Scott Roy: accordion
Bill Wolter: guitar
Shawn Feeney’s Musical Anatomy series creates a dialogue between the body and musical instruments. Through the Somatic Sound Station, museum visitors experience sound in a new and intimate way as they feel, not just hear, the drums and symbols around them.
One visitor described his reaction to the Somatic Sound Station as feeling like a personified mountain. He recounts a vivid image of “earth gods rumbling through the valley” that depicts the reverberations of the percussion instruments. Interestingly, experiencing the powerful percussion sounds also brought back memories and emotions for the visitor who was reminded of childhood trips to Hawaii and the saying, “The mountains are angry.”
“I just felt like I was bigger than this body, I was all-encompassing,” he concludes.
To hear more reactions to Shawn Feeney’s work, stay tuned for future posts. In the meantime, learn about Shawn Feeney’s interactive piece the Overtone Crown through this previous post.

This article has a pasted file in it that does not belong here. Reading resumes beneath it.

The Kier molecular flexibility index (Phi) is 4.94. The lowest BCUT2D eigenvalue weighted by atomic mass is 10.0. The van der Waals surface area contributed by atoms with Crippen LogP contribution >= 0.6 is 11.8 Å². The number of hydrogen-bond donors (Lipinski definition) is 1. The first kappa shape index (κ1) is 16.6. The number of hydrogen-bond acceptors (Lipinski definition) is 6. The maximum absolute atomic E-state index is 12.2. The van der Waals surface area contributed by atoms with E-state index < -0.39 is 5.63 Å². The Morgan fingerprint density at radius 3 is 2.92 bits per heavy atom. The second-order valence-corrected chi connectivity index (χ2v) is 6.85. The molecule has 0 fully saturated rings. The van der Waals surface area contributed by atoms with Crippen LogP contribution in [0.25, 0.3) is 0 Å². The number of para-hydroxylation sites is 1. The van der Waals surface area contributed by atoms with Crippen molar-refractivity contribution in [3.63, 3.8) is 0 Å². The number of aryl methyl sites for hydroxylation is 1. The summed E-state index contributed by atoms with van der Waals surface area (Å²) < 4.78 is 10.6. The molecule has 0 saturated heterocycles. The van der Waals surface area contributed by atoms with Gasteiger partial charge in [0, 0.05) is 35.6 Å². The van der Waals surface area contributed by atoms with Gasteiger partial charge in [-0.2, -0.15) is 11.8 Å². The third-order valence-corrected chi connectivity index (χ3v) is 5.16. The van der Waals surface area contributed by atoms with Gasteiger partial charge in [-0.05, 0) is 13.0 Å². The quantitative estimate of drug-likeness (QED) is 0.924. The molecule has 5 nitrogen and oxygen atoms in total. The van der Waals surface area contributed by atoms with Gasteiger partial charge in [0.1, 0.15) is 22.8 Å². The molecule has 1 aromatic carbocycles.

On Friday, June 12, a group of incredible musicians joined me in the Kimball Gallery for an event called “Music Inspired by Art.” Presentations and performances were given throughout the space, each one corresponding to a different Musical Anatomy work.
Composer Gabriela Lena Frank set up in front of “Ira Arca,” a drawing she commissioned from me. At the keyboard, she gave us a musical tour of the Andes. We then discussed our process for creating “Ira Arca” (see this previous post for more details).
Guitarists Bill Wolter (of Inner Ear Brigade) and Wally Scharold (of miRthkon) set up in front of my “Ocarinose” drawing. They played Wally’s two-guitar arrangement of Frank Zappa’s exceptionally difficult “Bebop Tango,” with a bit of Zappa’s “Eat That Question” in the middle.
Eli Sharf sat in front of my drawing “Dzavadzimouth” and presented the instrument it is inspired by, the mbira dzavadzimu. Usually performed by two people, he played both parts of “Nhema Musasa” for us. Eli is studying with mbira.org, the non-profit organization devoted to Shona mbira music.